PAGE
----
El Paso, Texas is a place and community that will forever have my heart, and an experience that I will always carry with me. Who knew that a week on an SJU Winter Immersion Program could leave such a lasting impact on me?
Preparation for the January trip started the last week of September. I filled out my application, went for an interview, and found out that I would be spending a week of my winter break in El Paso, Texas at Iglesia Luterana Cristo Rey. The main topic we would be immersing ourselves into was the pressing issue of immigration. Going into the trip, I knew one person, and barely knew anything about immigration. Since my hometown went through immigration issues in the past, I was intrigued by the opportunity to learn about immigration firsthand on the border. Every Monday from October to December, my group met and discussed what an immersion trip was all about and became more familiar with immigration.
On January 5, my group, along with another group headed to Guatemala, stayed over in Wolfington Hall to wake up at 2:15 AM and head to the Philadelphia airport. Members of the congregation and Pastora greeted us in El Paso that afternoon. They welcomed us with open, loving arms.
Throughout the week, my feelings ranged from anger to hope. I was filled with hope and love by so many stories, but outraged at the injustices that immigrants face on a daily basis. On our first night, we made gorditas with Carmen, a very special woman whose story of love, courage, and determination touched the hearts of everyone in my group. For two days we worked with a rambunctious group of hardworking children who were participating in the after school program at Cristo Rey. The main goal of the program was to get the children to graduate high school and head to college. I absolutely loved seeing them so determined to get their homework done and to push themselves to do that extra math problem or read the more difficult English book.
However, a moment that will stick with me forever was when we toured the detention center. It truly was an experience that set me far out of my comfort zone, yet I am so grateful for it. The one thing I took out of this tour that was that no matter who you are, every single human being deserves human dignity, compassion, and love. Even though the detainees had the basic necessities, such as food, water, shelter, and clothing, they were denied compassion, human dignity, and love. I was greatly disturbed, along with the rest of my group, at how the men and women were treated by the employees in the detention center and regarded as lesser humans.
During the rest of the week, my group and I met with different members of the community and heard their stories. In El Paso, I met loving, incredible people who talked about the raw hardships they experience and through their stories, I got a sense of their emotions and feelings about immigration. The only way to change the injustices these people face on a daily basis is through direct advocacy and service. By the end of the week, I was in awe at the hope and love this community had. Even in their hardest moments, they saw the light at the end of the tunnel, and kept looking for the positive side. I have learned that immigration can destroy and separate families, but the one thing it cannot do is destroy love and hope. I have witnessed the strength of these people firsthand, and my heart has been touched by their stories. Even though immigration issues are so prominent and controversial in our country, these people have so much hope. I have seen it in the eyes of children wanting to get an education, the hearts of those who shared their stories with us, and in the words of the volunteers and community members down in El Paso. When I went to El Paso, I never imagined I would return to Saint Joseph’s with a group of twelve best friends, a mind full of knowledge, a hunger for justice, and a hopeful heart full of love. I have been touched in ways unimaginable, and I owe all of this to the community of El Paso and Cristo Rey for being so welcoming, loving, and optimistic in even the most difficult situations.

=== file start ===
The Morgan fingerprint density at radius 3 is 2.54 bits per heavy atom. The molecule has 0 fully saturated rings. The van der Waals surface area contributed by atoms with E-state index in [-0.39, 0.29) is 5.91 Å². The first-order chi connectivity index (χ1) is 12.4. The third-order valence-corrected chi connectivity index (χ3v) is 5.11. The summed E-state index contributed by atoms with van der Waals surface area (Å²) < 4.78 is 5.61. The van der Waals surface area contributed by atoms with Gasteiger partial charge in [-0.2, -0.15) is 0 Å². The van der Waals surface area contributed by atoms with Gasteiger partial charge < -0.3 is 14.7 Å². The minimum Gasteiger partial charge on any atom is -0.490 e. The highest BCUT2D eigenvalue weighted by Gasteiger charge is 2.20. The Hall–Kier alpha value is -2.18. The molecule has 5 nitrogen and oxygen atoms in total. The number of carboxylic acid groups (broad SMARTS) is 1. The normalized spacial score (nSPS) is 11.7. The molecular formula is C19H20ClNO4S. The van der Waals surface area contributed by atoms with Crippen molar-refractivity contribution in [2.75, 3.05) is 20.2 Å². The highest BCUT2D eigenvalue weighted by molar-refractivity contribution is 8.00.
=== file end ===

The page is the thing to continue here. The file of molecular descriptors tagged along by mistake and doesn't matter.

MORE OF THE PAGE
Alex Ator is a sophomore Pharmaceutical and Healthcare Marketing major with a minor in Political Science from Sugarloaf, PA. Along with WIP, Alex is also heading to Deerlodge, Tennessee on APEX over spring break this year. On campus, she is a sister of Alpha Phi, a Hawk Host for the Office of Undergraduate Admissions, serves as the Public Relations Chair for Panhellenic Council, and writes and holds the position of secretary for HerCampus.